As summer fades away and fall is upon us, consumer demand has continued to outweigh the pandemic, supply chain disruptions, and other factors that otherwise might impact spending. A recent report from the National Retail Federation (NRF) indicates that the increase in August retail sales and strong sales in September reflect the strength of the American consumer and the resilience of our local retailers.
“Retailers are still dealing with complex challenges with an uptick in infection rates due to the delta variant. Supply chain and workforce constraints continue to pressure our retailers, but we carry on, serving the needs of Washingtonians while keeping our communities and customers safe and healthy,” said Renée Sunde, WR President & CEO. “We are confident that the strength of our consumers will result in another strong holiday season for retailers.”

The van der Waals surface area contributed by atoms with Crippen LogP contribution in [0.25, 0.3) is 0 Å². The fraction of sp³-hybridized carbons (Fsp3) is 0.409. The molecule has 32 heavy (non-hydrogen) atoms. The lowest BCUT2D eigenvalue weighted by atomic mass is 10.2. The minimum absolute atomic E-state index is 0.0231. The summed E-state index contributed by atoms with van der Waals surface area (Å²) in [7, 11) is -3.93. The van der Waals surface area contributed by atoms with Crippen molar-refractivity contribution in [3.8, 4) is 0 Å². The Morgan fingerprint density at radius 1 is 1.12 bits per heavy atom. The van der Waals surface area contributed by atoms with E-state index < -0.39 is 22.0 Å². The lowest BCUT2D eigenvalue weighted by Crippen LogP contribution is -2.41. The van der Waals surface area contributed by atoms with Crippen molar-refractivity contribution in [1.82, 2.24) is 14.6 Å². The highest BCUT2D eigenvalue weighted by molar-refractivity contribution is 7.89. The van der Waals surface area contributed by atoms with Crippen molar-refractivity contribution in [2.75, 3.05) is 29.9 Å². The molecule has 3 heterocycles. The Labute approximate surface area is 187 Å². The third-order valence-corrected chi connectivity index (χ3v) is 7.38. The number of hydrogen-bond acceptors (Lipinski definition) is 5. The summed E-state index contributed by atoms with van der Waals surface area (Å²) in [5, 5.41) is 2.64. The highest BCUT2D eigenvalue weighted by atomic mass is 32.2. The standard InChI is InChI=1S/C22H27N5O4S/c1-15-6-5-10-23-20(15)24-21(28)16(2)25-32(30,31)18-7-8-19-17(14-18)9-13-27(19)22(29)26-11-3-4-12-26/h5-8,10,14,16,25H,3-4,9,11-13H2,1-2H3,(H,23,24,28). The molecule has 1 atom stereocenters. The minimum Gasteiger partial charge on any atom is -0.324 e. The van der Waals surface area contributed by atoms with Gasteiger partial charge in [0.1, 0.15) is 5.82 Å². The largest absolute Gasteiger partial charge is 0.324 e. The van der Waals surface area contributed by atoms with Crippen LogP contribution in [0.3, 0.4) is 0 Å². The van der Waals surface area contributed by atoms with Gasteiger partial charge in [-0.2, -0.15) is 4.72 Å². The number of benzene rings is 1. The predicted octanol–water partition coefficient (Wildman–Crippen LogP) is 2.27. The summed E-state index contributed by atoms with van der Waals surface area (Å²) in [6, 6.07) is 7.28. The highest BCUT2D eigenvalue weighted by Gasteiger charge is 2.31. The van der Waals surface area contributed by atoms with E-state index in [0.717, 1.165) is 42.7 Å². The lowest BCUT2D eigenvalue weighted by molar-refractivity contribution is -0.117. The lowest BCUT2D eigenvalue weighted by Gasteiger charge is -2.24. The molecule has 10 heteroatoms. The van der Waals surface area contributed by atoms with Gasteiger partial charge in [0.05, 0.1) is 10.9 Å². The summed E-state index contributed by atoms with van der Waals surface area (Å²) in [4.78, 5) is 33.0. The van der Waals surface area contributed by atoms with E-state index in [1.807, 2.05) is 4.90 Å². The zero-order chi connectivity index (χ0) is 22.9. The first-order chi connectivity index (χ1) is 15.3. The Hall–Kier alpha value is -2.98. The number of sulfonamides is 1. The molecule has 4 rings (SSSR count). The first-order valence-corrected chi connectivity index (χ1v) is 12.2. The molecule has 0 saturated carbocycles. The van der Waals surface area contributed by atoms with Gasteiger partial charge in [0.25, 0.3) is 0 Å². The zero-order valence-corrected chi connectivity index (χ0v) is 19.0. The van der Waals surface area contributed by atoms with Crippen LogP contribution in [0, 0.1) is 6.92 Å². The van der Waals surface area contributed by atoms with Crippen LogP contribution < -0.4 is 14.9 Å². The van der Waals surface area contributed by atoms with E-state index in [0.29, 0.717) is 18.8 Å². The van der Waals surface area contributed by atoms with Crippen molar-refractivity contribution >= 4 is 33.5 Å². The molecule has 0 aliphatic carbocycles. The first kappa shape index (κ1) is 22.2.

According to our national partners at NRF, the consumer continues to be rock-solid despite the macroeconomic headwinds that we have experienced this year. These include the government stimulus tapering off, elevated COVID infections, and ongoing supply chain challenges in the form of shortages of labor and goods.
The US Census Bureau indicated that overall retail sales in August were up 0.7 percent seasonally adjusted from July and up 15.1 percent year-over-year. NRF has calculated sales for the first eight months of the year, showing an increase of 15 percent over the same period in 2020. The primary categories leading to sales gains are clothing, sporting goods, and electronics.
So, what does all this mean for Washington’s retail industry? The state frequently mirror’s national statistics, and we are expecting the same this year as we launch into the holiday season. Halloween, our next big holiday, is expected to reach an all-time high of $10.14 billion nationally.
We are seeing the early arrival of goods to ensure that inventories are high, and shelves are stocked and ready for customers. According to NRF, 65 percent of Americans intend to celebrate Halloween or participate in Halloween activities this year, up from 58% last year and comparable to the 68% in 2019, pre-pandemic. Consumers are expected to shop early this year, starting in September.